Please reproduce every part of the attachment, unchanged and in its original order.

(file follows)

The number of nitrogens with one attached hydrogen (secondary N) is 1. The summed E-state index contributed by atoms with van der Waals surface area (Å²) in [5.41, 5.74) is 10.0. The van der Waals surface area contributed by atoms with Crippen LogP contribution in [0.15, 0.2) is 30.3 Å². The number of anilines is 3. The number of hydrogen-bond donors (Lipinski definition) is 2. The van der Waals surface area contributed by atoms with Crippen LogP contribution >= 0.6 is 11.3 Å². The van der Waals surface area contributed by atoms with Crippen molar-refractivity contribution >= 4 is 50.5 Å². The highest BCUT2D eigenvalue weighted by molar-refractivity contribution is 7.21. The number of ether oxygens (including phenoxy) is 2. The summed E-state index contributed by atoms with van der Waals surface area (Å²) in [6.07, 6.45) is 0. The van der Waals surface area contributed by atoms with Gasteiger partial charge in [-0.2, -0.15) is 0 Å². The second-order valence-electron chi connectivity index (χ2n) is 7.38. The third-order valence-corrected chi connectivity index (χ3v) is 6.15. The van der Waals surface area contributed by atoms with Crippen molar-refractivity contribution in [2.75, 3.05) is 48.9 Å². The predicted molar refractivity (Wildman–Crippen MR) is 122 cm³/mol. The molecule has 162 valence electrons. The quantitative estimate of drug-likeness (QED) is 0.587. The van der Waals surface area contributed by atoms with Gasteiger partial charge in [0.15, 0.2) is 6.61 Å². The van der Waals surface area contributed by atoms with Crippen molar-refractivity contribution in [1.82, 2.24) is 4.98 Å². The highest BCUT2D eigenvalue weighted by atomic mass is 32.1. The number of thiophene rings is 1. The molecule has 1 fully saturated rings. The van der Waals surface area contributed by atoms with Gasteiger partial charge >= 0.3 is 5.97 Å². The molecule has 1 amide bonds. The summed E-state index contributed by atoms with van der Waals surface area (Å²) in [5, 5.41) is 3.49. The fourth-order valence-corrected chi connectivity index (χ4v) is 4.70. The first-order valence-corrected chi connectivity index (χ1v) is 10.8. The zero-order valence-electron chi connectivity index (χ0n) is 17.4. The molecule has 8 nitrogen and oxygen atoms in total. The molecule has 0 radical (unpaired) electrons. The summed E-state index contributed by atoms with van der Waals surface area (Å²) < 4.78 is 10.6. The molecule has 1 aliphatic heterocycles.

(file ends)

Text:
The number of nitrogens with one attached hydrogen (secondary N) is 1. The summed E-state index contributed by atoms with van der Waals surface area (Å²) in [5.41, 5.74) is 10.0. The van der Waals surface area contributed by atoms with Crippen LogP contribution in [0.15, 0.2) is 30.3 Å². The number of anilines is 3. The number of hydrogen-bond donors (Lipinski definition) is 2. The van der Waals surface area contributed by atoms with Crippen LogP contribution >= 0.6 is 11.3 Å². The van der Waals surface area contributed by atoms with Crippen molar-refractivity contribution >= 4 is 50.5 Å². The highest BCUT2D eigenvalue weighted by molar-refractivity contribution is 7.21. The number of ether oxygens (including phenoxy) is 2. The summed E-state index contributed by atoms with van der Waals surface area (Å²) in [6.07, 6.45) is 0. The van der Waals surface area contributed by atoms with Gasteiger partial charge in [-0.2, -0.15) is 0 Å². The second-order valence-electron chi connectivity index (χ2n) is 7.38. The third-order valence-corrected chi connectivity index (χ3v) is 6.15. The van der Waals surface area contributed by atoms with Crippen molar-refractivity contribution in [2.75, 3.05) is 48.9 Å². The predicted molar refractivity (Wildman–Crippen MR) is 122 cm³/mol. The molecule has 162 valence electrons. The quantitative estimate of drug-likeness (QED) is 0.587. The van der Waals surface area contributed by atoms with Gasteiger partial charge in [0.15, 0.2) is 6.61 Å². The van der Waals surface area contributed by atoms with Crippen molar-refractivity contribution in [1.82, 2.24) is 4.98 Å². The highest BCUT2D eigenvalue weighted by atomic mass is 32.1. The number of thiophene rings is 1. The molecule has 1 fully saturated rings. The van der Waals surface area contributed by atoms with Gasteiger partial charge >= 0.3 is 5.97 Å². The molecule has 1 amide bonds. The summed E-state index contributed by atoms with van der Waals surface area (Å²) in [5, 5.41) is 3.49. The fourth-order valence-corrected chi connectivity index (χ4v) is 4.70. The first-order valence-corrected chi connectivity index (χ1v) is 10.8. The zero-order valence-electron chi connectivity index (χ0n) is 17.4. The molecule has 8 nitrogen and oxygen atoms in total. The molecule has 0 radical (unpaired) electrons. The summed E-state index contributed by atoms with van der Waals surface area (Å²) < 4.78 is 10.6. The molecule has 1 aliphatic heterocycles.